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Remain Calm.

September 15, 2014

A good friend of mine recently started freaking out, and asked for my advice.  “Help!”  she says to me.  “I had the MaterniT21 test and it shows the baby has Trisomy 16!  What do I do?”

Uhhh… I’m not an obstetrician, and had never heard of MaterniT21.  But as a general non-believer in screening tests, I was immediate skeptical.  Was there really a blood test that could absolutely tell you that a fetus is abnormal?  Really?

MaterniT21 is a test that is actually now 3 years old, developed by Sequenom, a San Diego-based biotech company.  Other similar tests that came out after Sequenom’s include Harmony by Ariosa, Panorama by Naterna, and verifi by Illuminata/Verinata.  (Sounds like new brand-name perfumes or trendy hip-hop tunes.)  The test is a DNA test, which is important to understand.  It examines fragments of fetal cells found in the mother’s blood.  The cell fragments are from the placenta, not from the fetus.  Still, DNA information is more accurate than many ultrasound findings, many of which are termed “soft” markers for chromosomal abnormalities.  The company website claims a 0.2-0.3% false positive rate for Down Syndrome and other abnormalities.

Sounds awesome!  Sign me up!  Here are a few reasons why I won’t (or wouldn’t, since I’m three and out) be getting the MaterniT21.

1. Many patients who are offered the test don’t understand statistics.  I don’t really, either, but someone on babycenter.com does: (http://community.babycenter.com/post/a32275977/clarification_about_maternit21_positivefalse_positive_results)

False positive rate = false positives/all tests.  False positive rate does not equal false positives/all positives

It’s counter-intuitive especially for low-incidence cases such as Down Syndrome (DS).  For example, study shows that Maternit21 has 99.8% specificity, which means 0.2% false positive rate. It also has 99.1% sensitivity, which means it can detect 99.1% of all the DS cases.

Since launch there have been about 3500 tests. I don’t know what’s the incidence of DS in the tested population but since the test is only recommended to high risk group which usually have a 1/2 to 1/200ish odds of DS, let’s assume the allover DS incidence being 1/100 for the tested population.  So by definition, if the study statistics can translate into real life situation, so far the test would have identified:

# of True positve cases = 3500 x (1/100) x 99.1% = 35
# of False positive cases = 3500 x 0.2% = 7

Bottom line is:  If you got a positive result from MaterniT21, there is still a 7/(7+35)=1/6 chance that it’s wrong. And that is why a positive result needs confirmation by amnio/cvs.

2. Testing freaks parents out.  Mothers almost always undergo prenatal testing, usually in the form of a triple screen or quad screen, which tests for the possibility of the most common birth defects.  This blood test, in combination with the woman’s age, gives a risk percentage.  So when I was 39 my triple screen results plus my age put me at a 1/200 risk of having a child with one of the three abnormalities tested.  You can look at this number in one of two ways:  There’s a 5% risk you child has an abnormality, or there’s a 95% chance the baby is perfectly fine.  In almost any other realm these would be great odds.  They are great odds.  But not good enough for parents.  I can understand this.  A 1/200 may lead to an amnio, where the risk of miscarriage is also 5%.  So a parent might opt for MaterniT21 instead.  This test gives you a simple “positive” or “negative”,  which is worse, actually, because now a positive convinces the mother that the sky is falling.  But the test is never either positive or negative.  That’s why it is a screening test, not a diagnostic test.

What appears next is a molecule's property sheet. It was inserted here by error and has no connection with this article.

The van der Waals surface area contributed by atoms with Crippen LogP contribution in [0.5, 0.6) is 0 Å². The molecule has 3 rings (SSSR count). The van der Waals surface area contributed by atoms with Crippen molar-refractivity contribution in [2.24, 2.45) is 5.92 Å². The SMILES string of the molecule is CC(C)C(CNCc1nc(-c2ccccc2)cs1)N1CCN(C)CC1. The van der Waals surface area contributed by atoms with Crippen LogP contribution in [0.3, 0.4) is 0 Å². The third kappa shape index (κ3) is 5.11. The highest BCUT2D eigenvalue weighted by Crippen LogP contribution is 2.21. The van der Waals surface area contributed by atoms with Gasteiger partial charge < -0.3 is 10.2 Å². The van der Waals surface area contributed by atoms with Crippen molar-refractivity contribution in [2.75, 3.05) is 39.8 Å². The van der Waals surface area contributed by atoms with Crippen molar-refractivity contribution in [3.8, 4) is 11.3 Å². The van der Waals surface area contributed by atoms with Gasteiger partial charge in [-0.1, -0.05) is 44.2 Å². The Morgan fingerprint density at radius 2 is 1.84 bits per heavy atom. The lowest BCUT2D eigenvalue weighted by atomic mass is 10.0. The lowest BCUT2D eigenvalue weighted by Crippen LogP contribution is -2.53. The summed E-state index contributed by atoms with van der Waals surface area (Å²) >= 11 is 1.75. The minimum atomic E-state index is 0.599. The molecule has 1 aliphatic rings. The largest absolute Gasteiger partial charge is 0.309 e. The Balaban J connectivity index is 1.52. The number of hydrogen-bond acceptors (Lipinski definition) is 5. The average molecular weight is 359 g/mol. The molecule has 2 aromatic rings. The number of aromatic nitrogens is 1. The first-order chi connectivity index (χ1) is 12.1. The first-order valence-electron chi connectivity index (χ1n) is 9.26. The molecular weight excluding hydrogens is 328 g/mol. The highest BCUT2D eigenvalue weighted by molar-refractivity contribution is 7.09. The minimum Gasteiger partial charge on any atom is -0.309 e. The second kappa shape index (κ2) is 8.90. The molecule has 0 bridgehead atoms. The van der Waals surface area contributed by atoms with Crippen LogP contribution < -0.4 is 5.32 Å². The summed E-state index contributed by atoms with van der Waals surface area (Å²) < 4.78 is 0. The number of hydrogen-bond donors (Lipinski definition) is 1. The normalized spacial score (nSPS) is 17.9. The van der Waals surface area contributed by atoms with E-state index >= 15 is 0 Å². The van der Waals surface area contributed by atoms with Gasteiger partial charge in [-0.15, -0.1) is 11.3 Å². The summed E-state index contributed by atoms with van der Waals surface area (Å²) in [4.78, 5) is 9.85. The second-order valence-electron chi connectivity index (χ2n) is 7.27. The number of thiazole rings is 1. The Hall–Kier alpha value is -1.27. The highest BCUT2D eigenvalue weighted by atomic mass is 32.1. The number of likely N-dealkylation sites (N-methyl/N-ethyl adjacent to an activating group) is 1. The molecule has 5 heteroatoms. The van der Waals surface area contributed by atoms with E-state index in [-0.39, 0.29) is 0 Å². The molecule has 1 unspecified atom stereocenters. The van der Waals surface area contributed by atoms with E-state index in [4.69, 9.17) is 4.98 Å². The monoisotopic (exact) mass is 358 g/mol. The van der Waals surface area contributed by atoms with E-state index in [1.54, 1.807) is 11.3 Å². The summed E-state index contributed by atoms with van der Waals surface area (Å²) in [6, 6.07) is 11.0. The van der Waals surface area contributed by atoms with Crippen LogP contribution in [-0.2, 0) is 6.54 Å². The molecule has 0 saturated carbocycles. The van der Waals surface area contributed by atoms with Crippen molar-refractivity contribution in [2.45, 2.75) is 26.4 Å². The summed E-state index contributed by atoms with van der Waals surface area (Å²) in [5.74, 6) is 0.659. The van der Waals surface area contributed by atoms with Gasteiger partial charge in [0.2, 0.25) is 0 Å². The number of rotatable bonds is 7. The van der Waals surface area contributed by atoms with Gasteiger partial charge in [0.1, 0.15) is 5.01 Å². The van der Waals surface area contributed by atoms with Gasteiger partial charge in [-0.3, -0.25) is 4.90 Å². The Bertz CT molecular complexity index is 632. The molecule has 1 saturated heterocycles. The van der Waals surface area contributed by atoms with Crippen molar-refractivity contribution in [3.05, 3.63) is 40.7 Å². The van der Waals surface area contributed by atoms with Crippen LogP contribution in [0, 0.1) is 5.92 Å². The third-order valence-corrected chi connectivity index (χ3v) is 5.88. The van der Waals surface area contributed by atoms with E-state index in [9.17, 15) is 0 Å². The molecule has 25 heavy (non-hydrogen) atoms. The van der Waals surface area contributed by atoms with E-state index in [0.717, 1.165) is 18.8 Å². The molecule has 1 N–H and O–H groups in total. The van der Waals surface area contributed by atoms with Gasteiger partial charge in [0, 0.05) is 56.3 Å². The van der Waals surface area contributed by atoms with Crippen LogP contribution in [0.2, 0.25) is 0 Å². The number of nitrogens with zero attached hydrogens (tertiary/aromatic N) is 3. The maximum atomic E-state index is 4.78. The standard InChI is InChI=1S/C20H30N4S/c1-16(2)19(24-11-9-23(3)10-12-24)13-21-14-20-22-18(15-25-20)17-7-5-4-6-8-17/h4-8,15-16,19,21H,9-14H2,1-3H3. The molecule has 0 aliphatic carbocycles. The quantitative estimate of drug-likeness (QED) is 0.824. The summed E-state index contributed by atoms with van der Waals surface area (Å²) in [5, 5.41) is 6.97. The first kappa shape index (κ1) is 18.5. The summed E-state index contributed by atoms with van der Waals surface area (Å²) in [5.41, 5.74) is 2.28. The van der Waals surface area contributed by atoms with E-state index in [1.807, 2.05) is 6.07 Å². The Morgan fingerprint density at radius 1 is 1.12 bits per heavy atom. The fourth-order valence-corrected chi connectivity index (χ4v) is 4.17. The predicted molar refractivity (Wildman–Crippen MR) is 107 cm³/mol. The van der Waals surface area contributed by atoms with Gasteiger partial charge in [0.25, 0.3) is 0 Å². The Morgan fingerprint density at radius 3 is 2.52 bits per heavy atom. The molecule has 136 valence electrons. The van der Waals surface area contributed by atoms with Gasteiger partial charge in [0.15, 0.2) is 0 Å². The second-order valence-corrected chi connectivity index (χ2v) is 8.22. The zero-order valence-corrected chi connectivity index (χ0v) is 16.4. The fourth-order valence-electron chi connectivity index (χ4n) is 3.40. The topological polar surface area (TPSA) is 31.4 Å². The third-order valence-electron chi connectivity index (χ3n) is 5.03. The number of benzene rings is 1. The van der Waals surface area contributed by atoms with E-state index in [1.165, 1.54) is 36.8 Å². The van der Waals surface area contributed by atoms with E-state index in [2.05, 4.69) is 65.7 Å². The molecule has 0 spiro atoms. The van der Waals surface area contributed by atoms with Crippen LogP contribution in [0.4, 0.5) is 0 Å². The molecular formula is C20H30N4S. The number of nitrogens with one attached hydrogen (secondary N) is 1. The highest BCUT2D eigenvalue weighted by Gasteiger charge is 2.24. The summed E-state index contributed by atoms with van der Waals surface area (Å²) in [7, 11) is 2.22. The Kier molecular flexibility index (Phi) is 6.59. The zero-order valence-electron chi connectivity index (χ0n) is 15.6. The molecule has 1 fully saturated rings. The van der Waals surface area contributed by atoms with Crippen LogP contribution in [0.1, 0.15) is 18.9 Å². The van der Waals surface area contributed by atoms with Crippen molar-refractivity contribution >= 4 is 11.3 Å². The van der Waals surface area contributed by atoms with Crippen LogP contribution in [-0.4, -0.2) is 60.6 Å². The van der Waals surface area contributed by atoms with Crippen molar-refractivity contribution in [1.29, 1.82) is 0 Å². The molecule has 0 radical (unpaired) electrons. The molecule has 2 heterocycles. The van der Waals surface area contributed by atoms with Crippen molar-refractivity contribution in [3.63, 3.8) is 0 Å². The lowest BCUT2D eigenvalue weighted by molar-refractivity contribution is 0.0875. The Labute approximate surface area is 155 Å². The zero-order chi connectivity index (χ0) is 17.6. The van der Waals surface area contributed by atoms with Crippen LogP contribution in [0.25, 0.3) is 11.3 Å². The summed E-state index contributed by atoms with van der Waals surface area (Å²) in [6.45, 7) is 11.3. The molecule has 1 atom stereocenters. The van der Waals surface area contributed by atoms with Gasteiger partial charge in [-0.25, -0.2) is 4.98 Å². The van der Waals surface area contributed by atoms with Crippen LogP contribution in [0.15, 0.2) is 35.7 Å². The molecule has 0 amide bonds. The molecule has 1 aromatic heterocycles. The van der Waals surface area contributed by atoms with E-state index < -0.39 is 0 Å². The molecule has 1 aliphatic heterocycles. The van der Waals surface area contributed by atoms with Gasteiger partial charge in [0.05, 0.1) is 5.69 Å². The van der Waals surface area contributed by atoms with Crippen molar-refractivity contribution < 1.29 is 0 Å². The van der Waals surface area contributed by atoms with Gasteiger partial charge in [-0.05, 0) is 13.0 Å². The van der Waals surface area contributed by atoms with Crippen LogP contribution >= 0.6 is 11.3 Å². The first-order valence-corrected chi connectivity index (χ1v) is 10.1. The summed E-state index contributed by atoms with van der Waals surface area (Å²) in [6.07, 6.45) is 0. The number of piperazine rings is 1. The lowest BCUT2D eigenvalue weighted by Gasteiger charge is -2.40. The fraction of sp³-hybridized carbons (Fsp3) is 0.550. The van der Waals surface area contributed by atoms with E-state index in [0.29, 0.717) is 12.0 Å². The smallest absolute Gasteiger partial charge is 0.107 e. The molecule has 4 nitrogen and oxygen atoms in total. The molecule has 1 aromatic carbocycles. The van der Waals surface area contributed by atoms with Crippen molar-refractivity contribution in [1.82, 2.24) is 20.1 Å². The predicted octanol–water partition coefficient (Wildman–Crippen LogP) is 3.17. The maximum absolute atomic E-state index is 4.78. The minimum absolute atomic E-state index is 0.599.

3.  The test is only effective for people at high risk.  These tests quote a specificity rate, the ability to rule out those unaffected pregnancies, of 99.9%. But mothers under 30 are already at that 99.9% rate based solely on their age. So if, like my friend, you are not of advanced maternal age (AMA) defined as older than 35, and you have no other risk factors, the test tells you nothing.  “High risk” is defined by Sequenom as 1) advanced maternal age, 2) personal or family history of chromosomal abnormalities, 3) positive serum test (I’m assuming that 1/200 number or greater), 4) fetal ultrasound abnormality. (Ultrasound findings themselves have a very high false positive rate.  Nuchal translucency, for example, has a 5% false positive rate.) My friend had none of these.

4.  Somebody is making a lot of money, and its not me.  Or you.  Sequenom is currently quoting $235 – $475 out-of-pocket, and some insurance programs will cover the test in some cases.  Sequenom is, however, charging $2,762 dollars for the test, which somebody is paying.   Now, some people say it’s worth every penny for the peace of mind.  But it doesn’t guarantee peace of mind, and the peace of mind it does bring is coming to people with insurance or who can afford the out-of-pocket.

Many reading this post will say, “but Shirie, I just know I wouldn’t be able to sleep at night unless I absolutely know for sure that everything is fine, and no amount of money or testing is too much for that assurance.”  To which I say “Just understand what you are signing up for.  My second child had perfect scores on every imaginable test, and still ended up with a congenital abnormality.  Life doesn’t give you these kinds of assurances.”

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